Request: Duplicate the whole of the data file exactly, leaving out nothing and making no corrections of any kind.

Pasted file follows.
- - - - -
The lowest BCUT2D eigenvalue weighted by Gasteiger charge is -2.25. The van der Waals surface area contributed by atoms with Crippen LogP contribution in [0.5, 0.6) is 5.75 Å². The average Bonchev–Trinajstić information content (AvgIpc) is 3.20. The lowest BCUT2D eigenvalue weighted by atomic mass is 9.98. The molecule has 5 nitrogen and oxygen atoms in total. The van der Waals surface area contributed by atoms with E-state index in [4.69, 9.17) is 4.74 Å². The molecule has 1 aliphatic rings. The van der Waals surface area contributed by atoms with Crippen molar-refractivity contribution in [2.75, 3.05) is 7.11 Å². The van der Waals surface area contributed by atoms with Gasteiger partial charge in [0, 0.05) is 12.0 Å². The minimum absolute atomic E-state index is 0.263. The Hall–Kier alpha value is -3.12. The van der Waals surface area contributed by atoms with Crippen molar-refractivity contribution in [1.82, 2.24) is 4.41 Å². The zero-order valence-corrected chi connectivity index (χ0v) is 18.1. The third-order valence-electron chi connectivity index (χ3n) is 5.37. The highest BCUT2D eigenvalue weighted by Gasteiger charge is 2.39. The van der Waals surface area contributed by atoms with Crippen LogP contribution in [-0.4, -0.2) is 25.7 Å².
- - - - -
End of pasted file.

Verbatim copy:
The lowest BCUT2D eigenvalue weighted by Gasteiger charge is -2.25. The van der Waals surface area contributed by atoms with Crippen LogP contribution in [0.5, 0.6) is 5.75 Å². The average Bonchev–Trinajstić information content (AvgIpc) is 3.20. The lowest BCUT2D eigenvalue weighted by atomic mass is 9.98. The molecule has 5 nitrogen and oxygen atoms in total. The van der Waals surface area contributed by atoms with E-state index in [4.69, 9.17) is 4.74 Å². The molecule has 1 aliphatic rings. The van der Waals surface area contributed by atoms with Crippen molar-refractivity contribution in [2.75, 3.05) is 7.11 Å². The van der Waals surface area contributed by atoms with Gasteiger partial charge in [0, 0.05) is 12.0 Å². The minimum absolute atomic E-state index is 0.263. The Hall–Kier alpha value is -3.12. The van der Waals surface area contributed by atoms with Crippen molar-refractivity contribution in [1.82, 2.24) is 4.41 Å². The zero-order valence-corrected chi connectivity index (χ0v) is 18.1. The third-order valence-electron chi connectivity index (χ3n) is 5.37. The highest BCUT2D eigenvalue weighted by Gasteiger charge is 2.39. The van der Waals surface area contributed by atoms with Crippen LogP contribution in [-0.4, -0.2) is 25.7 Å².